Wednesday, February 5, 2014

WAGR Wednesday~50 First Dates Revisited

I wrote this piece back in 2009 just after Evie returned to school from winter break.  I’d like to share it on this WAGR Wednesday because I think it is so relevant to some of the daily struggles that we as WAGR parents face. 

As I announced yesterday on Facebook, our family will be going through a big move soon, and that could create enormous amounts of anxiety for any one of us, but especially Evie.  I will use this story as a reminder that I just need to continue to help Evie integrate the present with the future so she can understand how and why her life is changing.  We will get through our big move one day at a time; even if it takes 50 first dates…

One day, several years ago, my friend and I were discussing the things we have to do in order to try to "work with" autism or sensory integration problems, or even Obsessive Compulsive Disorder (OCD). For example, the joy of Christmas trees for us is like a thorn in the side of our kids who need routine and structure. A snow day or Christmas vacation, while a thrill, throws our kids into panic because it's not how they "normally" schedule their day.

I looked at the Velcro-schedule board that I constructed for Evie in order to help her get through each day of Christmas vacation.   The pictures showed her when she would eat, take medicine, brush teeth, brush hair, get dressed, read books, go to Grandma's, play, put toys away, eat lunch, ... bathtime, take medicine, read books, prayers, sing, bedtime.   Whenever she would start to panic, I'd say "let's look at our picture-schedule." We'd pull off the pictures of things we had done so she could see what was coming next.
After a moment of reflection, I realized, this reminded me of the movie 50 First Dates  
Adam Sandler's character meets Drew Barrymore’s character.   Sandler learns that Barrymore was in an accident which caused a head injury and resulted in Barrymore’s inability to retain memories post-accident. Every morning when she wakes up Barrymore thinks it is the beginning of the day she has her accident.

Barrymore’s family has reacted to this by adjusting their lives to live that same day with her over and over again, because whenever Barrymore would learn of her condition she would have an extremely scary sort of breakdown. 
Rather than see her in such mental anguish, her family goes to extreme lengths to “live” Barrymore’s day over and over again.   
They print up newspapers to make it seem like it was that day. They give her the same task of painting the garage wall over and over again; while at night they paint the wall white after she had gone to bed so as not to destroy the mirage that they create.  She and her family even sit down each night to watch the same football game as was on the night of Barrymore’s accident.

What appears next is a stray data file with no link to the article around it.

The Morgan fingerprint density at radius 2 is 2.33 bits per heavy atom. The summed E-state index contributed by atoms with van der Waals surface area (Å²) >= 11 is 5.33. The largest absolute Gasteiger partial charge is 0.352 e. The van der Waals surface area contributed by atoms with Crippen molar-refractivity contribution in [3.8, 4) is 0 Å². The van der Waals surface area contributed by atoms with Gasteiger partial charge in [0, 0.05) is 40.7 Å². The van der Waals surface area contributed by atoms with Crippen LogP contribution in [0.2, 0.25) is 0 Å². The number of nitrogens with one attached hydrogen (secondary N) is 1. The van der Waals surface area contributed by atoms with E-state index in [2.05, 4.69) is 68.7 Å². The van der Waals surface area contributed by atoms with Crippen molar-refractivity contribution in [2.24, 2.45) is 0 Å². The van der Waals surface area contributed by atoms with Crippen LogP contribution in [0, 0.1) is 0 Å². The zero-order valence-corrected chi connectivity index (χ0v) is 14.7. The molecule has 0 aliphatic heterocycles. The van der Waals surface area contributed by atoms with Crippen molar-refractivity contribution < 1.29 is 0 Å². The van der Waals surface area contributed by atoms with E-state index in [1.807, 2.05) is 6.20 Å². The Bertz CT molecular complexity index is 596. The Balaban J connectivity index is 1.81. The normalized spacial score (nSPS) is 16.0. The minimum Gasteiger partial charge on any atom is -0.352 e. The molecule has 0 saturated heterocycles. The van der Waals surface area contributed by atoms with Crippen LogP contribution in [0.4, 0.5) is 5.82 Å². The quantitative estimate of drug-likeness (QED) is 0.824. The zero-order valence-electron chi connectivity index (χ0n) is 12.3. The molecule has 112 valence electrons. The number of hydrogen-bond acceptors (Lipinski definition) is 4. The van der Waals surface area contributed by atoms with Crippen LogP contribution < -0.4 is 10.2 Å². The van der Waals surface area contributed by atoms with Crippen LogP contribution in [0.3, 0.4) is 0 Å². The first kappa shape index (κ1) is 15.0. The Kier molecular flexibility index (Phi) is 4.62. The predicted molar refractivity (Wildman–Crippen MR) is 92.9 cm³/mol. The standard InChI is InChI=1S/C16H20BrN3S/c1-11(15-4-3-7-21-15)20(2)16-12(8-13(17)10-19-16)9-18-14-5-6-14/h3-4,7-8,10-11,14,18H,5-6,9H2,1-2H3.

They let the injury run their lives. They put their dreams on hold. Their "future" would be living that same day over and over again.
However, Sandler’s character comes in and says, "I love her! There has to be a way that we can make this work." He has to find a way to help her learn to "LIVE" with her limitations. But, wait, she couldn’t remember beyond that day! She would wake up every day seeing him as a STRANGER not the man she loved! How could this ever work?

Because I don't want to be a SPOILER, I won't tell you what his solution is.   But, I'll strongly encourage you to seek out this movie to see how love can create incredible ideas that lead to incredible solutions.

It's our love for our special kids that keeps us going even on those tough OCD, autism, sensory integration problem days.
We are choosing to live our lives in order for our kids to be able to live theirs
We're not going to close ourselves in our homes in order to avoid the panic of the mall, or never take them to a theme park or Chuck E Cheese because they might get over-stimulated. 
We painstakingly prepare them for these events days in advance with social stories, and pictures, and discussions of "See Evie at Disneyworld." "See Evie on the airplane".

There are days when we don't want to fight the fight. There are days we want to give up and say, "I can't do this. It’s too tiring to day in and day out try to teach my child to LIVE, to SURVIVE, to THRIVE despite her limitations." However, the obstacles our kids face in just making it through a day are incredible, their bravery is astounding, and we love them and we want them to succeed. Sometimes it takes medication, sometimes it takes a ridiculously detailed schedule of pictures, sometimes it takes challenging the OCD by saying, "I’m sorry, but the light stays on, this is how we live!"

The reward in the end is seeing our lovely kids succeed...seeing them with Chuck E Cheese, seeing them smiling in the dental chair, seeing them use a spoon or fork rather than their fingers. 
Isn't love amazing? 
Sometimes it takes 50 first tries to eventually make it work, but those 50 first tries lead to the greatest reward of all--LIVING.


  1. I like this post. It just resonates for me. Love is amazing and is more powerful than we realize.



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